Bonfire of the Brands
The author, Neil Boorman, describes how he is obsessed with brands. He speculates that from birth we are being bombarded with advertising messages, which make us identify ourselves with particular brands. This can have negative consequences because we may believe that wearing the right brands will make us happy or accepted within a group. In an attempt to liberate him‐self from the brands, Boorman is going to burn every branded thing in his possession. This, he believes, will enable him to find real happiness, to find his authentic – unbranded ‐ self .
The article is written in the first person, and the author uses a straightforward language that makes the essay appear informal and easy to understand. It also makes it personal and engaging to read, as you can actually hear the author’s voice.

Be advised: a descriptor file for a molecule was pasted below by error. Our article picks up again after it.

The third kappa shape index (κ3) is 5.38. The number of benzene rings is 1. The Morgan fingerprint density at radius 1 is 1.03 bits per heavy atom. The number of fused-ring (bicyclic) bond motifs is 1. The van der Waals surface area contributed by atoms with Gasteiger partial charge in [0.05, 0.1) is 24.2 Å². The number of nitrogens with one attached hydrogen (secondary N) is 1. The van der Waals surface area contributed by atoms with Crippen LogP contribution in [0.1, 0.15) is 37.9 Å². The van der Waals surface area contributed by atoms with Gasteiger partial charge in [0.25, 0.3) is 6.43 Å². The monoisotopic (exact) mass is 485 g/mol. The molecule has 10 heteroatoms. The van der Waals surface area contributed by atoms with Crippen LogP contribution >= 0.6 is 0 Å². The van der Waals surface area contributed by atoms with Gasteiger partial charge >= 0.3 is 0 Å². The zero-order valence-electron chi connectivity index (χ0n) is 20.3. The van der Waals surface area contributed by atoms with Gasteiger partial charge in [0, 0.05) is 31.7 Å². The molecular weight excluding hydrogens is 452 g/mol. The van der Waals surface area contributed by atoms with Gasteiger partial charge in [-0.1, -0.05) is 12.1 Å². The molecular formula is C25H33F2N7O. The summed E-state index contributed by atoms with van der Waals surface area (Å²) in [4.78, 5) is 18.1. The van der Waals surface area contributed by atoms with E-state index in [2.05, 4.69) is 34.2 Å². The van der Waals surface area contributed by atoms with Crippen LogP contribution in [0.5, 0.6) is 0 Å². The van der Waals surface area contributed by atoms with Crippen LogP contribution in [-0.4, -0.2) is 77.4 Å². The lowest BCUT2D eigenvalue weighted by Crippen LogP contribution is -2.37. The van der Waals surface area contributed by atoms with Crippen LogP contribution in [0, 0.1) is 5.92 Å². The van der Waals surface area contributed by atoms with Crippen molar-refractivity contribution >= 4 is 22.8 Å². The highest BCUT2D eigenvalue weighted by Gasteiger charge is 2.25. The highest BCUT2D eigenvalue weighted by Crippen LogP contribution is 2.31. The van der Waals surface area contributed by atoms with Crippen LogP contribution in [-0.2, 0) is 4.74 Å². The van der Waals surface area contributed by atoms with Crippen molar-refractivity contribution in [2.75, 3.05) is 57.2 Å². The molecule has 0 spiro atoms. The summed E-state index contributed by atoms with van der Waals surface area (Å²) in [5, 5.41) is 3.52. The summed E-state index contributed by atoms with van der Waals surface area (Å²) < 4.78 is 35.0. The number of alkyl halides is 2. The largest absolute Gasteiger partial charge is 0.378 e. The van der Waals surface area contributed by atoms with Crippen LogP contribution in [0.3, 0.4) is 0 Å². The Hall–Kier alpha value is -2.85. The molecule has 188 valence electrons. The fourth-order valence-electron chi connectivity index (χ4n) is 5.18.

Rhetorically, he applies three of the classic rhetorical figures:
Alliterations: these are noticeable in the headings: “Bonfire of the Brands”, “Brands on the brain”, and “Burning the brands.
Anaphora: “What they look like, what they do, what they mean”, “to be accepted, to be loveable, to be cool” (these are also examples of three time repetition), “To find real happiness, to find the real me ...”
3) Essay on the two statements:
a) “From an early age, I have been taught that to be accepted, to be loveable, to be cool, one must have the right stuff”
Yes, I can indeed relate to this statement. Personally, I am a big fan of brands such as Nike, Ralph Lauren (the polo player …), and Apple. And yes, I do consider these brands very cool! But not because of peer pressure. Or because I need them to be cool. No, it is because of their quality, because of their design, and because I like them. Seriously! I don’t care what others think of these brands. For me they represent the top within sports equipment, clothing, and personal electronics, respectively. There are thousands of brands on the...
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